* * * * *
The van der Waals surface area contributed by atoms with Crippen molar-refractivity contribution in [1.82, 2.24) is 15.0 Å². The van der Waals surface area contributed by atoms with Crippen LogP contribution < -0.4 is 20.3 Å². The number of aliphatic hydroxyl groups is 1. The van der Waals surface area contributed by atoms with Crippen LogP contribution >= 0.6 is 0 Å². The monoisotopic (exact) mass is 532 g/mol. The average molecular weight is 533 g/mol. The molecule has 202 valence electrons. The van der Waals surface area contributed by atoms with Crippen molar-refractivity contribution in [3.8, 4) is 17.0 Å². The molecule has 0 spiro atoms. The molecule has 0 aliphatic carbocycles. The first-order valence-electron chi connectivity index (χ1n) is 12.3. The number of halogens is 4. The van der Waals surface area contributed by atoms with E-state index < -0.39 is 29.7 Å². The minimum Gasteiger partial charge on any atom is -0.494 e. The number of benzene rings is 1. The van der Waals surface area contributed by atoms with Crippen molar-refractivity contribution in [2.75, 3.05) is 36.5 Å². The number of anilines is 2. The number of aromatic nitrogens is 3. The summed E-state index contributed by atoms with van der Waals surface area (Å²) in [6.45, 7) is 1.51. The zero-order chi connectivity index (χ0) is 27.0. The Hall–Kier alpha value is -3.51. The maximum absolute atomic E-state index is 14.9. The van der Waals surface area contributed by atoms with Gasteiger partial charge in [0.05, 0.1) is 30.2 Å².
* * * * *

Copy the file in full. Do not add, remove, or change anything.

The van der Waals surface area contributed by atoms with Crippen molar-refractivity contribution in [1.82, 2.24) is 15.0 Å². The van der Waals surface area contributed by atoms with Crippen LogP contribution < -0.4 is 20.3 Å². The number of aliphatic hydroxyl groups is 1. The van der Waals surface area contributed by atoms with Crippen LogP contribution >= 0.6 is 0 Å². The monoisotopic (exact) mass is 532 g/mol. The average molecular weight is 533 g/mol. The molecule has 202 valence electrons. The van der Waals surface area contributed by atoms with Crippen molar-refractivity contribution in [3.8, 4) is 17.0 Å². The molecule has 0 spiro atoms. The molecule has 0 aliphatic carbocycles. The first-order valence-electron chi connectivity index (χ1n) is 12.3. The number of halogens is 4. The van der Waals surface area contributed by atoms with E-state index < -0.39 is 29.7 Å². The minimum Gasteiger partial charge on any atom is -0.494 e. The number of benzene rings is 1. The van der Waals surface area contributed by atoms with Crippen molar-refractivity contribution in [2.75, 3.05) is 36.5 Å². The number of anilines is 2. The number of aromatic nitrogens is 3. The summed E-state index contributed by atoms with van der Waals surface area (Å²) in [6.45, 7) is 1.51. The zero-order chi connectivity index (χ0) is 27.0. The Hall–Kier alpha value is -3.51. The maximum absolute atomic E-state index is 14.9. The van der Waals surface area contributed by atoms with Gasteiger partial charge in [0.05, 0.1) is 30.2 Å².